I guess it all boils down to the figures. If you've commissioned $x worth of game I assume there's someone working out the cost per set of eyes viewing it ( A figure I found for cpm on prime time tv in 2002 is $17.78. Imagine getting that rate from mochi ) so to be able to turn around to your boss and say "$x worth of game was viewed by x million people which works out at $0.0x per person" then I guess your boss doesn't give a shit if it was at the expense of people watching an ad for "Mackerel Queef" first.

Maybe paid placements are a better way of making the whole seeding process feel less cheap. At least then your game is treated more like the art it is rather than as a product like a tin of beans.

Maybe the ad networks who have a great seeding process in place could offer it as an ad free service ? It'll be cheaper than paid placements for the clients, they get to drop a "Distributed by..." in there and it'll make the end game look a lot more on brand and less turned around for the minimum cost possible.

Maybe, but it's not going to happen is it. So developers like us, like you, will be working 'til 2am to meet the deadline and to just force that last bit of love into a project to really make it shine, only to see it a week later on some no-name portal with the size tags in the html wrong ( And a "Play it full-screen" option there, even though it will look and play shit like that ) and an ad at the start.


Comments (5) -

  • chrisError

    4/17/2009 8:41:46 PM |

    I feels your pain brother, an advergame with an advert before it, seems just awful, but their distribution channels really do work, put a game into the GJ / Mochi channels and it will appear on hundreds of portals almost overnight.

    I think we are in agreement that there should be some sort of Ad opt-out system for games but, then, I guess some of the portals wouldn't list the games as I think I am right in syaing they make 15% of the CPM for showing them (which in real terms must equate to almost nothing, but I guess they still do it)


  • Squize

    4/18/2009 10:43:03 AM |

    I'm sure everyone reading this will agree with me, that not all projects are equally great to work on.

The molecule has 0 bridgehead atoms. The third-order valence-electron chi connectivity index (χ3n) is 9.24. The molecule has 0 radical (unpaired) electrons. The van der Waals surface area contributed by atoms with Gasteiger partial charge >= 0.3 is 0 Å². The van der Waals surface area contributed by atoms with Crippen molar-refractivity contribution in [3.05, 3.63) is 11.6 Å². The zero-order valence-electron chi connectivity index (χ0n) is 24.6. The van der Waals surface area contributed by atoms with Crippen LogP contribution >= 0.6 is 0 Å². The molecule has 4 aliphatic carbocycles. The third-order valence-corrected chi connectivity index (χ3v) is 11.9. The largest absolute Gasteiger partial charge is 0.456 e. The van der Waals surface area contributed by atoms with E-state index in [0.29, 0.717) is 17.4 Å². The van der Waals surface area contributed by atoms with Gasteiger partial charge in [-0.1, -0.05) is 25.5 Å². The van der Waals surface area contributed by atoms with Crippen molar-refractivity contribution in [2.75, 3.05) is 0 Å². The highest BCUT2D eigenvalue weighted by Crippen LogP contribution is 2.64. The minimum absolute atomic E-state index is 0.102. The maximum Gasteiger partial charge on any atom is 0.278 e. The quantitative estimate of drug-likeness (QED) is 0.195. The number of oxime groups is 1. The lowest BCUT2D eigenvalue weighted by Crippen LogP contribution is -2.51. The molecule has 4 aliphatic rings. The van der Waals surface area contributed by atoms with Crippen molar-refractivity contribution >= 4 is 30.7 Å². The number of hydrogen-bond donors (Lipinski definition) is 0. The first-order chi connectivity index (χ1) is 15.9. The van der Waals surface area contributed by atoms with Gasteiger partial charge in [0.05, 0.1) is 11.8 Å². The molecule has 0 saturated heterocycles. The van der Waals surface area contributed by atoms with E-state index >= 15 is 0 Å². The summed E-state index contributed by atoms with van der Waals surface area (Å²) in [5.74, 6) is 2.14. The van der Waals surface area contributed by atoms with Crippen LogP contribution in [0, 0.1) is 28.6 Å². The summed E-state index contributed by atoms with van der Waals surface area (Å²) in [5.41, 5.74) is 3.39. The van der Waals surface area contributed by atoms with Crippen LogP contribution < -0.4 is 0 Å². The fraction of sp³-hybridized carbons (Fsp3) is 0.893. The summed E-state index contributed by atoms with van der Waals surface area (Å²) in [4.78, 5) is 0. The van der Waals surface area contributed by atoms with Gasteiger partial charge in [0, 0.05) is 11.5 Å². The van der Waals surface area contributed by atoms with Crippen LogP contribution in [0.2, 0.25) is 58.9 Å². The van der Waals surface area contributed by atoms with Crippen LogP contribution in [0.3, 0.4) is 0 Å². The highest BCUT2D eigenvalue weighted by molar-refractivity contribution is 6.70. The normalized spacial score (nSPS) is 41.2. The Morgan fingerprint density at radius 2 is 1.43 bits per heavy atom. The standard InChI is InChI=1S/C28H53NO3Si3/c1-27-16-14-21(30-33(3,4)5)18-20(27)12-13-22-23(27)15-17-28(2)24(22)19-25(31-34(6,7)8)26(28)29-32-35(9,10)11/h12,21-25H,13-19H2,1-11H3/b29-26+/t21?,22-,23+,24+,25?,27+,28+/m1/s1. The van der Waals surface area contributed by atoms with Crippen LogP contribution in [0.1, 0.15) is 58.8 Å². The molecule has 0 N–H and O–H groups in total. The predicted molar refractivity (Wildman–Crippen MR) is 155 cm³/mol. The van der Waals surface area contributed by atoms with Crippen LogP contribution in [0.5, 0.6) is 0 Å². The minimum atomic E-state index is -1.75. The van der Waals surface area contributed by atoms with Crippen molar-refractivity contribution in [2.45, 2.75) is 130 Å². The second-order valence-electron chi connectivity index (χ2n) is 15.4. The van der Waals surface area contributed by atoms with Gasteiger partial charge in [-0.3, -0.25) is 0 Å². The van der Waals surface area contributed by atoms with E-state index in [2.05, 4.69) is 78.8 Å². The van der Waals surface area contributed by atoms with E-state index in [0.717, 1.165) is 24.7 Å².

For me the only way I can get through some of them is to take a step back, see what the best job I can do will be and try to at least achieve that, in effect develop around the bits I know aren't great and try and make the best of what at times is an average job.

    I guess it's part of my job to do that, hell I charge what I still consider a ton of money, so I'm not hard done by, but even so I think it's one of the strengths of my work. I never just wash my hands and blindly follow a brief when the brief has flaws, as the end result will be flawed. To let that slip by would really mean I was just doing it for the money and not for the joy of the art.

    So there we are, throwing the hours at a project to try and elevate it above what is expected because that's what we do to try and be good, to keep winning the work. You have to force that pretentious stick up your ass and tell yourself that even this job that at best is only going to be average 'cause there's no budget for it, or no time or the client is just throwing the amends at you, isn't a product but is in fact art.
    I'm not creating advertising, I'm creating an experience. Entertainment. Art. That's the mantra to repeat to yourself when you're on an average job just waiting for it to end. It's art.

    I think if you knew at the start of the project that it was going to have an ad at the start it would be a lot lot harder to convince yourself that you're actually creating an experience for people as opposed to a(nother) product.